Casa Patios by Ricardo Yslas Gámez Arquitectos in Mexico City

Project: Casa Patios
Ricardo Yslas Gámez Arquitectos
Mexico City, Mexico
12, 916 sf
Year: 2023
Photographs by:
Jaime Navarro

Casa Patios by Ricardo Yslas Gámez Arquitectos

Embracing the past and the present in an architectural dance, let’s step into the realm of the Guava Tree House. Central to this design is a majestic 70-year-old guava tree, a living legacy from Morelia to Mexico City, intertwining history with innovation. Crafted to seamlessly blur the lines between inside and out, the residence’s transparency on the ground level paints a canvas of the sprawling property.

Divided into dual volumes bridged together, the structure harnesses cross breezes through strategically placed courtyards, orchestrating a natural temperature dance year-round. The guava tree takes center stage in the main courtyard, knitting together communal spaces and gardens. An outdoor dining sanctuary thrives in the secondary courtyard, while the upper levels cocoon private realms, with the master bedroom a suspended masterpiece of concrete and slabs. With the Guava Tree House, tradition, functionality, and architectural marvel converge in a symphony that resonates through time.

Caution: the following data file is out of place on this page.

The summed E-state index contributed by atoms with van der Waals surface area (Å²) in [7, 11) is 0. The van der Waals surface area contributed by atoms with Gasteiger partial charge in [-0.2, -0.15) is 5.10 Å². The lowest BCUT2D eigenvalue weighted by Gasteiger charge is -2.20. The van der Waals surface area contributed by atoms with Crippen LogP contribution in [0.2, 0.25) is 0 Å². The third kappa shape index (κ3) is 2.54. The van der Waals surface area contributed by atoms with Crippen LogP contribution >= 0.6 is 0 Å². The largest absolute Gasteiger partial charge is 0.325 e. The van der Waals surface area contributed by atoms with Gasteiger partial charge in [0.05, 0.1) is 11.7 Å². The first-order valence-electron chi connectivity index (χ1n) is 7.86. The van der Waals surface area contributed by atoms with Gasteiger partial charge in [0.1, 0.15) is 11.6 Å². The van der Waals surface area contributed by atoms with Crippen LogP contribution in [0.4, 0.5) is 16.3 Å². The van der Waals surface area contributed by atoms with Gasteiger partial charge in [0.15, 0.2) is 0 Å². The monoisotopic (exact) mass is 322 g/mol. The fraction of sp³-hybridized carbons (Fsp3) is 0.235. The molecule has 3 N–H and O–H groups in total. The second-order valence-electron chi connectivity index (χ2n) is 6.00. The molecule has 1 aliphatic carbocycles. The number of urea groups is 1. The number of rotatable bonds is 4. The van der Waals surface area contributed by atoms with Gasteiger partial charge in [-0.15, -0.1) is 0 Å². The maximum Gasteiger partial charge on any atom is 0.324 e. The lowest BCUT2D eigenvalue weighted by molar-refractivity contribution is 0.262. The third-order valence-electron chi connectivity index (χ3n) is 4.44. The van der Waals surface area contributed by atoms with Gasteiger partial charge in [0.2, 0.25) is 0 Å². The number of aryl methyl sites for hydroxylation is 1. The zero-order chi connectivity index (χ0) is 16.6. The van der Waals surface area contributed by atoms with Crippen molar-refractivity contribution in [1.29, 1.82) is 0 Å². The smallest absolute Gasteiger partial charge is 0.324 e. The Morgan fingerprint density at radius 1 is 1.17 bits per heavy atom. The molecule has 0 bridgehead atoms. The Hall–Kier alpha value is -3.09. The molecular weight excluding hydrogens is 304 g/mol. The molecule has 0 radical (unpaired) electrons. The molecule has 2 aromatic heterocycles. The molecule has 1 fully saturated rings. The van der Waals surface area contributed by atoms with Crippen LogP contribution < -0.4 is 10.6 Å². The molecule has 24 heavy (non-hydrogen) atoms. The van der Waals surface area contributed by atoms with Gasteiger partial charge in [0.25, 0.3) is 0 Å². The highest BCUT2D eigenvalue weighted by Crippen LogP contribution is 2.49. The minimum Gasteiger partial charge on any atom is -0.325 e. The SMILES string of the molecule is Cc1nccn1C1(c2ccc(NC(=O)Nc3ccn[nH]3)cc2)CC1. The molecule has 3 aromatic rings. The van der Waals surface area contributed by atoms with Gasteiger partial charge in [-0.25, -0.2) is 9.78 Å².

The main objective in designing this house was to preserve the 70-year-old guava tree that was moved from Morelia to Mexico City and became the central axis of the project. Thanks to its central location, the immediate context of the project has interesting and particular characteristics that favored the integration of the interior and exterior.

Another intention of the project was for its design and layout to provide views of the entire property through its transparency on the ground floor, thus allowing the contemplation of the site’s breadth. Considering the architectural program, the decision was made to design the house in two volumes that are connected by a bridge, which crosses two strategically designed courtyards that allow for temperature regulation inside through cross ventilation, taking advantage of the climatic conditions of the area throughout the year.

The main courtyard is larger and functions as the core of the house and the main visual focal point, housing the recovered guava tree transplanted in a pot with a utility bench. This space opens up to the living room, dining room, and game room, having a direct relationship with the complementary gardens, integrating these common areas to be enjoyed together.

The secondary courtyard was conceived as an outdoor dining area with direct communication to the kitchen and a view of the main courtyard, which is surrounded by the two volumes that house the rest of the program, as well as a large floating wall that embraces the house. The private areas were integrated on the second level of both volumes, where the configuration of the master bedroom stands out, formed by large slabs and floating concrete elements.

Ricardo Yslas Gámez Arquitectos


Tags: contemporary, courtyard, exterior, garden, interior, luxury, Mexico City, modern, Ricardo Yslas Gámez Arquitectos

Author: Fidan Jovanov

Fidan Jovanov

A young enthusiast with a passion for home decor and architecture, I love writing articles that inspire and guide readers in transforming their spaces into stylish, functional, and beautiful environments.


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